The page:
Arthritis, inflammation to a joint, can affect any joint of the foot. This typically produces pain, swelling and warmth. It can eventually lead to destruction of the joint resulting in deformity, stiffness, decreased range of motion, and the inability to ambulate normally.
There are numerous forms of arthritis. The most common type in the foot is called osteoarthritis. Other forms include rheumatoid arthritis, psoriatic arthritis, reactive arthritis, septic arthritis, and gout to name a few.
Osteoarthritis is characterized by a destruction of cartilage within a joint. This typically stems from repetitive stress on a joint that is breaking down. It is a degenerative process and typically advances with age. Joint cartilage is the smooth, hard tissue that covers the end of the bones at the joint. This is essential for the normal function of a joint as it helps protect the bones during movement. When the cartilage is broken down, it can cause joint space narrowing, extra bone formation and cystic formation (pockets of fluid within the bone). When the bones are no longer covered by this smooth surface, mechanical rubbing will continue to precipitate inflammation and pain. Common reasons for development of osteoarthritis are trauma or underlying biomechanical abnormalities that precipitate increased strain on a joint.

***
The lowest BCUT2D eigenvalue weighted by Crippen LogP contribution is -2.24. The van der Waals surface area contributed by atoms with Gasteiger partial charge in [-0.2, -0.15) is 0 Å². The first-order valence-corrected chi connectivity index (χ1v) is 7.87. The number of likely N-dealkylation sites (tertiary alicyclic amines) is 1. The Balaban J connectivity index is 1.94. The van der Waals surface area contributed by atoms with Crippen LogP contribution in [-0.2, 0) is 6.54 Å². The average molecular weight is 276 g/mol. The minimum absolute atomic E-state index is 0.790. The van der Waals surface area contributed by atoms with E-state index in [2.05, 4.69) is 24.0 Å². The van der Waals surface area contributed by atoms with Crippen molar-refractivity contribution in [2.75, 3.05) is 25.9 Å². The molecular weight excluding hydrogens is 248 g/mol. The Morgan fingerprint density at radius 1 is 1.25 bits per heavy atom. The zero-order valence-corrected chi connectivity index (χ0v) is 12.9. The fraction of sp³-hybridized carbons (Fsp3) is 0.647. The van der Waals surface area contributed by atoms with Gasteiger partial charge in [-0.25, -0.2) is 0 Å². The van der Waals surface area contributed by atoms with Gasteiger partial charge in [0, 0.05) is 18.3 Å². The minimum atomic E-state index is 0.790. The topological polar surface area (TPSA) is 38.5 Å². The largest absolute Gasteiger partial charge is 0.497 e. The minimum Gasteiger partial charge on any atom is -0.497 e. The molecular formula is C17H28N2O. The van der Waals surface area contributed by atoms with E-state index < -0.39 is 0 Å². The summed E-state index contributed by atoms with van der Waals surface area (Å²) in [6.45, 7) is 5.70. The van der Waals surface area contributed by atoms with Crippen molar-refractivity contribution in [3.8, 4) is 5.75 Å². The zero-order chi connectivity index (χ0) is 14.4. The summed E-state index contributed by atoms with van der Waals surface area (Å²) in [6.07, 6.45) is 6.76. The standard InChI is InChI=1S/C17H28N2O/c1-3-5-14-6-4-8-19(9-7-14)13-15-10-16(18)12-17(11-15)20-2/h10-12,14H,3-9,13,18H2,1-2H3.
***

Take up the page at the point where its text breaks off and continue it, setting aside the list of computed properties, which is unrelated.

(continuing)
Diagnosis typically starts with obtaining X-rays to evaluate the bony architecture of your feet. Advanced imaging studies such as CT or MRI are sometimes recommended after a thorough clinical evaluation is performed. Nonsurgical treatment is typically the first approach and can be effective to help relieve symptoms. As the arthritis continues to progress, surgery may become the recommended course of treatment. Come see our specialists today for proper evaluation and treatment.
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